Republican Sen. Lindsey Graham accused the FBI officials who investigated the Trump campaign’s ties to Russia of a “massive criminal conspiracy” in a fiery opening statement Wednesday for a hearing where the Justice Department's top watchdog testified.
In a freewheeling speech to kick off the Senate Judiciary Committee hearing on FBI abuses, the committee chairman said federal investigators made more than a few missteps -- and took the law into their own hands.
“What has been described as a few irregularities becomes a massive criminal conspiracy over time to defraud the FISA court, to illegally surveil an American citizen and keep an operation open against a sitting president of the United States -- violating every norm known to the rule of law,” Graham said.
The more than 40-minute unscripted speech came before the long-anticipated testimony of Michael Horowitz, the Justice Department inspector general who investigated the origins of the Russia probe into the Trump campaign.
Horowitz’s report, released Monday, found no intentional misconduct or political bias surrounding the FBI’s launch of the probe, which was called “Crossfire Hurricane,” and efforts to seek a Foreign Intelligence Surveillance Act warrant to monitor Trump campaign aide Carter Page.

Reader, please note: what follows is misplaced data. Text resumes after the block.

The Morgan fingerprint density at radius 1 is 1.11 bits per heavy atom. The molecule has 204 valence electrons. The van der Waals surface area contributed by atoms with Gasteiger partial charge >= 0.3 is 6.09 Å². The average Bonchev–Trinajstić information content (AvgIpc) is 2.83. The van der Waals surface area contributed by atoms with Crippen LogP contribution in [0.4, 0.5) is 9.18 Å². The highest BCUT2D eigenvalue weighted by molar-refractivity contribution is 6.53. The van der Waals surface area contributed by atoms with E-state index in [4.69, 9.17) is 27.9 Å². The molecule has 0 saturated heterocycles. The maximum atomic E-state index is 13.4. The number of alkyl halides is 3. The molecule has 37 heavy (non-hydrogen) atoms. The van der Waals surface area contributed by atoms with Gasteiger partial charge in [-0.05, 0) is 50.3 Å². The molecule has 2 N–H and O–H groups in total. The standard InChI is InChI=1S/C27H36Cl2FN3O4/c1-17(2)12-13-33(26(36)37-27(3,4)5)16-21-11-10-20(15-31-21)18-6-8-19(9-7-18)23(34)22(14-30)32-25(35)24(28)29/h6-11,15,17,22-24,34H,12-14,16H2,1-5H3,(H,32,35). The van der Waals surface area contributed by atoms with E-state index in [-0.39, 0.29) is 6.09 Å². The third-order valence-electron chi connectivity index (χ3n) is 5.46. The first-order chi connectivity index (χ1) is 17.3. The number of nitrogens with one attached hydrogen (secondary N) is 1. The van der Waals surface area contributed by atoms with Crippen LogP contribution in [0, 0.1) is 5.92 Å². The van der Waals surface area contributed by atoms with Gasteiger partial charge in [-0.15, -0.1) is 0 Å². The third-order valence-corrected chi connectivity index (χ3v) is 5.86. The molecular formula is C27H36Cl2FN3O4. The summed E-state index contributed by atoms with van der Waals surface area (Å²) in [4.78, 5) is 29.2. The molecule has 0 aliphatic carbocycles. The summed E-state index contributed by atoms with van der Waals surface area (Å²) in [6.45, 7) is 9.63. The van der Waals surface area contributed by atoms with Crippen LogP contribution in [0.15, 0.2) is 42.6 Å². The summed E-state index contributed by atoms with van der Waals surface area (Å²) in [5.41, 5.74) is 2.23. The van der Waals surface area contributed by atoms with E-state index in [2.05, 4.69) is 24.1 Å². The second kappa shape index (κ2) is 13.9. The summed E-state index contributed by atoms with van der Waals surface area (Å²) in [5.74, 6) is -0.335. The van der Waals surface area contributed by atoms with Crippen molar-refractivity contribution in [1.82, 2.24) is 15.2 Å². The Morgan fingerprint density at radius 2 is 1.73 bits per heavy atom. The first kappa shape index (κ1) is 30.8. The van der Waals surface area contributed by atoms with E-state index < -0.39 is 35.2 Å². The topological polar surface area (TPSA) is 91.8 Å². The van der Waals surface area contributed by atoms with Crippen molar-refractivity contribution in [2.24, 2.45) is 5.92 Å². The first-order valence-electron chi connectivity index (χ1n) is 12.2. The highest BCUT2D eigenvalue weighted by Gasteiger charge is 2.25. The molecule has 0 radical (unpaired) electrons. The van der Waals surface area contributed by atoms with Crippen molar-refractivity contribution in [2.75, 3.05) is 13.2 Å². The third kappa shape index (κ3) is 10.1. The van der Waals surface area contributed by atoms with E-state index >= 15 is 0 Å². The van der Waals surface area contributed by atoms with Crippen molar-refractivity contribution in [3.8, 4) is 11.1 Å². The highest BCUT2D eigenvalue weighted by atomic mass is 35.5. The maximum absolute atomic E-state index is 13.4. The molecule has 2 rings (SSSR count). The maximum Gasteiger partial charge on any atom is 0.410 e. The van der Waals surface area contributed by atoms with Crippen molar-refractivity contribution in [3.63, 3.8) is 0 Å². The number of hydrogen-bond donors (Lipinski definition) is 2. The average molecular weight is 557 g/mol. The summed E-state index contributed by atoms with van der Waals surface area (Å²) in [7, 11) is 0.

However, the report faulted the FBI for numerous errors in the FISA application process, identifying at least 17 “significant inaccuracies and omissions” in the application and renewals for Page’s FISA warrant.
Graham said Horowitz's team discovered "an abuse of power I never believed could actually exist in 2019."
"How bad is it? It was as if J. Edgar Hoover came back to life," Graham said.
The Judiciary Committee chairman read aloud the text messages between FBI investigators Peter Strzok and Lisa Page, the former lovers who expressed disgust with Trump in their exchanges, calling Trump a "loathsome human" and "awful."
Graham blasted the few investigators as “bad people.” He said former British spy Christopher Steele, who authored the salacious and unverified dossier against Trump, had an ax to grind against the president and those biases colored the investigation.
In a passionate speech that was reminiscent of his angry defense of Brett Kavanaugh before his Supreme Court confirmation hearings, Graham said he has serious concerns about whether the FISA Court can continue without reforms.
“Trump’s time will come and go," Graham said. "But I hope we understand that what happened here can never happen again. Because what happened here is not a few irregularities. What happened here is the system failed."
Graham also said the report should be a call to action for FBI Director Christopher Wray.
“Director Wray, you’ve got a problem,” Graham said.
He urged Page, the former Trump campaign adviser, to file suit.
"I hope Carter Page gets a lawyer and sues the hell out of the FBI and DOJ," Graham said.